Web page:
His work has been widely criticized, especially by some Straussians and post-modernists, as too formulaic and unwilling to look "behind the page" for deeper layers of meaning. I find this a very silly position for the very simmple reason that this was not the focus of Propp's work and was never intended to be. Indeed, I am even more surprised because, in a post-modern or deconstructionalist analysis, Propp's work would seem to be an excellent first step to take in understanding the basic mechanics of folktale that will not only focus the work of other scholars, but possibly help as a guide to more complete understanding of culturally driven literary constructs. I do not see how one excludes the other, and would seem best working hand in hand.

I also think that Propp's work translates well in understanding the fairy tales and folk-tales of other cultures apart from the Russian. This is not to say that his forumlae will be perfect matches, but as I mentioned in the foregoing paragraph, it would be a good focus point or "launch pad" to enhance comprehension. Psychology and theory can come later!

It is, admittedly, a hard read and a dense read, quite dry as is strictly necessary for clarity in a difficult analysis. But for any lover or student of story-telling, it's an indispensible work.

Recommend without reservation.
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VINE VOICEon July 18, 2011
Vladimir Propp's "Morphology of the Folktale" is considered to be the seminal source for any study of folklore and fairy tales (terms which seem interchangeable in this text). And it is easy to see why his study of the structures of fairy tales has remained relevant for almost one hundred years, for Propp argues for a pattern of structure that all fairy stories seem to follow, regardless of which country they spring from. While certainly not the entirety of his research on this subject, "Morphology of the Folktale" is an interesting and challenging read for any scholar studying this topic.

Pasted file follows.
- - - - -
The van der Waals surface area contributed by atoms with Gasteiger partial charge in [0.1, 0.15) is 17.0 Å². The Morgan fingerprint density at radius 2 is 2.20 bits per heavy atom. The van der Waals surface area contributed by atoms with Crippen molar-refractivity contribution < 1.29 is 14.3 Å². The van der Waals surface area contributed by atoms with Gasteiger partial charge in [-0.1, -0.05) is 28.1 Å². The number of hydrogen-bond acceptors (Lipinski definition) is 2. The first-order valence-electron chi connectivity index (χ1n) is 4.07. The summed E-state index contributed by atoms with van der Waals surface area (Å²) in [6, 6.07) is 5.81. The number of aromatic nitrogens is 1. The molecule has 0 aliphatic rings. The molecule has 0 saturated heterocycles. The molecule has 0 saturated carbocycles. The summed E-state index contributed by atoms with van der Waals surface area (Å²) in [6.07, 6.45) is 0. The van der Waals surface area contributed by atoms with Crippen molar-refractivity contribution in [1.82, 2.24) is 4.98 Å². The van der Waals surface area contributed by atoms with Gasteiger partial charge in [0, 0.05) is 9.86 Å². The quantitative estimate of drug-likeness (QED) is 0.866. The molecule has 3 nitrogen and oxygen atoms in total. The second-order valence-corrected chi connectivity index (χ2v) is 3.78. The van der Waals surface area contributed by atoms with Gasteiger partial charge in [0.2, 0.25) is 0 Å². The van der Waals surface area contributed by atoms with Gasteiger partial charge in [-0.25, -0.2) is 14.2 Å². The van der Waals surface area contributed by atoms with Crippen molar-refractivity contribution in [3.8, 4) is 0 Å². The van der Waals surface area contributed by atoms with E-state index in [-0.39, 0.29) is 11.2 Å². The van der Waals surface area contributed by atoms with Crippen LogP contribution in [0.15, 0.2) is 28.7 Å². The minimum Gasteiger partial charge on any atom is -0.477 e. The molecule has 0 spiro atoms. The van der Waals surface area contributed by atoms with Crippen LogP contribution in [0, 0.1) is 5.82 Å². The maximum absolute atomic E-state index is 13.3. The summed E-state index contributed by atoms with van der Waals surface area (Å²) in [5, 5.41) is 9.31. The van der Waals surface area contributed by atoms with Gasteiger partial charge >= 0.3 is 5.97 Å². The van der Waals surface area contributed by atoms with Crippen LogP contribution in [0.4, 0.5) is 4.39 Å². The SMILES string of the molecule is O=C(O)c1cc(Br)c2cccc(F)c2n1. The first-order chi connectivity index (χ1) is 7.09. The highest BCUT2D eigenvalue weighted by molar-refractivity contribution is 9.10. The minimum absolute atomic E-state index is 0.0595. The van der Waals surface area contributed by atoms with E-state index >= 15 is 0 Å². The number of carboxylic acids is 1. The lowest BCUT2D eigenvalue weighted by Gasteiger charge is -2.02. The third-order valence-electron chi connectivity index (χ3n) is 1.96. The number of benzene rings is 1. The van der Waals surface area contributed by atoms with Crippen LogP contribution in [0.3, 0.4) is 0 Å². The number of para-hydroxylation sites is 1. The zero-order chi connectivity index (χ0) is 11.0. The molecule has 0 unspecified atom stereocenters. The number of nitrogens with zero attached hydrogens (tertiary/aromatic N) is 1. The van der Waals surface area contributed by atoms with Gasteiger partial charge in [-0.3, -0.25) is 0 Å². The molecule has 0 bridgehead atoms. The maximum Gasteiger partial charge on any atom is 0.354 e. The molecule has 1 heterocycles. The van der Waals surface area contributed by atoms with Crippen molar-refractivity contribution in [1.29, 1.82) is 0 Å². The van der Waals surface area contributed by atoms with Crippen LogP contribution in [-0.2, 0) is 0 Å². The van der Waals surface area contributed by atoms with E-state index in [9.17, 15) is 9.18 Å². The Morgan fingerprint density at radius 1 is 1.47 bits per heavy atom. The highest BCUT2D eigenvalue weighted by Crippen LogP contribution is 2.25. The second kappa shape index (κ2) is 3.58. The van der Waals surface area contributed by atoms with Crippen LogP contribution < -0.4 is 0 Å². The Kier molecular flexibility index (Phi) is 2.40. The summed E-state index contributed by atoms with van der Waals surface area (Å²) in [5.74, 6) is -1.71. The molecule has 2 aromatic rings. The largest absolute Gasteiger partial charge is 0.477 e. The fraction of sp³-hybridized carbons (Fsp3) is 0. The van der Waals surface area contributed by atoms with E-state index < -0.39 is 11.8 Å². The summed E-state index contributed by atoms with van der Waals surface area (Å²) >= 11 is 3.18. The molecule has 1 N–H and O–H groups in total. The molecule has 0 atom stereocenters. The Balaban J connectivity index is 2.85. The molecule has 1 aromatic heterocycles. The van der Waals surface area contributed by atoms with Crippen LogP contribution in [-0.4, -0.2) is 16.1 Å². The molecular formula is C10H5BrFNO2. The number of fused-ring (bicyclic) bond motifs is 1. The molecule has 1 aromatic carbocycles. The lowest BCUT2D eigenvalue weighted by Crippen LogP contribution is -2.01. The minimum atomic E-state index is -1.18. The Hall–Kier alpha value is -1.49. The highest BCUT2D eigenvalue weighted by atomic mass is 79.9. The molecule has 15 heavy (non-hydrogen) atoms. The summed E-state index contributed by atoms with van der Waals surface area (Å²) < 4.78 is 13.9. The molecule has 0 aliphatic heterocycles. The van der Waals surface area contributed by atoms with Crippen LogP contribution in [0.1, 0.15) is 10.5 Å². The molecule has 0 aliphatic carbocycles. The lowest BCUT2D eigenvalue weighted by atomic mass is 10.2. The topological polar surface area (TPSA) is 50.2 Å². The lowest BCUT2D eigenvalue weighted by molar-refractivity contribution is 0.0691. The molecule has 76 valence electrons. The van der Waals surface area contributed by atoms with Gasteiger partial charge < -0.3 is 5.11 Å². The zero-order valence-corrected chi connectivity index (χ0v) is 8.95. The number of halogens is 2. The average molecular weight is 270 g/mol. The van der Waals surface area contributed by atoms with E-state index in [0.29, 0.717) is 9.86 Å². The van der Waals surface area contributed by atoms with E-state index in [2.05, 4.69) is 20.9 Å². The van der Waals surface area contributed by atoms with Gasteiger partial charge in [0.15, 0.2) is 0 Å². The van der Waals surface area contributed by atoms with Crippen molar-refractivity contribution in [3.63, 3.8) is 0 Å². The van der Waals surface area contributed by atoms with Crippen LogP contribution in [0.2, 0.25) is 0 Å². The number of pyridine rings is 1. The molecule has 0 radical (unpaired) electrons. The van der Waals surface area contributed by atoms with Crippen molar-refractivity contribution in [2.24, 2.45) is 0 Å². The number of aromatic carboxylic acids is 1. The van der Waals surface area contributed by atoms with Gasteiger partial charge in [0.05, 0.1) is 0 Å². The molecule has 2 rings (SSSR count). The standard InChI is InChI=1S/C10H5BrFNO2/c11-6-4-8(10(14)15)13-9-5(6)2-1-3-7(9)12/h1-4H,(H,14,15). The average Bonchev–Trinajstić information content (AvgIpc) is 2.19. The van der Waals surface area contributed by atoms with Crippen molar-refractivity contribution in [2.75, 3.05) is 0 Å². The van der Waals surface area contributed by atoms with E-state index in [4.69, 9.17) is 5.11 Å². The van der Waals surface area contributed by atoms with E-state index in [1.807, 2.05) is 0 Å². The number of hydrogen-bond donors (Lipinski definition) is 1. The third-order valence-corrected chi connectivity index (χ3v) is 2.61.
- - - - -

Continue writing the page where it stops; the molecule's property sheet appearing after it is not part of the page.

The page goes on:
Propp argues that there are thirty-one "functions" (as he terms them) that all fairy stories follow, beginning with an absentation and interdiction (where a character is told not to do something or something bad will happen - sound familiar?). The story is set in motion by the villain and the hero enters the story to make amends or to return home victorious. Most stories end with the defeat of the villain, the return/transformation of the hero, and oftentimes, a marriage. For anyone who has read (or watched) a fairy tale, they will certainly see most if not all of Propp's functions in these tales. Critics have argued that Propp did not take into account the cultural background of these tales or examine why we can have so many versions of one story the world over. Why does almost every culture have a Cinderella tale? But Propp does address this issue, but emphasizes that it isn't specific characters and their characteristics that drive the story, but the function they play. Therefore, it doesn't matter if stories vary in different times and different places due to cultural differences, because it is still the same story structurally.